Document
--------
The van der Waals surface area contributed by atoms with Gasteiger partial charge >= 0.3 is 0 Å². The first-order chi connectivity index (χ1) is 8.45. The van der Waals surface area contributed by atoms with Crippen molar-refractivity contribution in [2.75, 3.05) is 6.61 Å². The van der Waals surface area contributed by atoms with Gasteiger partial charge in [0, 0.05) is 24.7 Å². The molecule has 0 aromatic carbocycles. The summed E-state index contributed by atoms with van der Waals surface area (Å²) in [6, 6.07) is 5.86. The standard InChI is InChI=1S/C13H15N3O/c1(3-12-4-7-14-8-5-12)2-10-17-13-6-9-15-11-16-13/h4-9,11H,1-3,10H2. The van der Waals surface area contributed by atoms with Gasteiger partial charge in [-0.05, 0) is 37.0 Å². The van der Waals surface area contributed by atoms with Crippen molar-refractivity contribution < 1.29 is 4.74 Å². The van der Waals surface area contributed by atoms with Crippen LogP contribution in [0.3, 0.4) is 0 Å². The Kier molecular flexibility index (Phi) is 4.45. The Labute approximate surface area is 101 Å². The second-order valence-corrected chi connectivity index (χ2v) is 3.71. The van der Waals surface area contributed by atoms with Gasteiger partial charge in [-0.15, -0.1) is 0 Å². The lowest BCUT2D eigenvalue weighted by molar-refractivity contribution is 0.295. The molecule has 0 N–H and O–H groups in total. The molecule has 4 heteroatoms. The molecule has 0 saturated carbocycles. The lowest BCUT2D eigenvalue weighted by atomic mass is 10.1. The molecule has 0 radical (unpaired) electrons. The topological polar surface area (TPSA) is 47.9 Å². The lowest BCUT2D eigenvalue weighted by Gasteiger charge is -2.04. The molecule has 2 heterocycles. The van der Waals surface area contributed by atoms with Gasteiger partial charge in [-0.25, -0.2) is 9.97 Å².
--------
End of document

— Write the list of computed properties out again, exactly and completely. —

The van der Waals surface area contributed by atoms with Gasteiger partial charge >= 0.3 is 0 Å². The first-order chi connectivity index (χ1) is 8.45. The van der Waals surface area contributed by atoms with Crippen molar-refractivity contribution in [2.75, 3.05) is 6.61 Å². The van der Waals surface area contributed by atoms with Gasteiger partial charge in [0, 0.05) is 24.7 Å². The molecule has 0 aromatic carbocycles. The summed E-state index contributed by atoms with van der Waals surface area (Å²) in [6, 6.07) is 5.86. The standard InChI is InChI=1S/C13H15N3O/c1(3-12-4-7-14-8-5-12)2-10-17-13-6-9-15-11-16-13/h4-9,11H,1-3,10H2. The van der Waals surface area contributed by atoms with Gasteiger partial charge in [-0.05, 0) is 37.0 Å². The van der Waals surface area contributed by atoms with Crippen molar-refractivity contribution < 1.29 is 4.74 Å². The van der Waals surface area contributed by atoms with Crippen LogP contribution in [0.3, 0.4) is 0 Å². The Kier molecular flexibility index (Phi) is 4.45. The Labute approximate surface area is 101 Å². The second-order valence-corrected chi connectivity index (χ2v) is 3.71. The van der Waals surface area contributed by atoms with Gasteiger partial charge in [-0.15, -0.1) is 0 Å². The lowest BCUT2D eigenvalue weighted by molar-refractivity contribution is 0.295. The molecule has 0 N–H and O–H groups in total. The molecule has 4 heteroatoms. The molecule has 0 saturated carbocycles. The lowest BCUT2D eigenvalue weighted by atomic mass is 10.1. The molecule has 0 radical (unpaired) electrons. The topological polar surface area (TPSA) is 47.9 Å². The lowest BCUT2D eigenvalue weighted by Gasteiger charge is -2.04. The molecule has 2 heterocycles. The van der Waals surface area contributed by atoms with Gasteiger partial charge in [-0.25, -0.2) is 9.97 Å².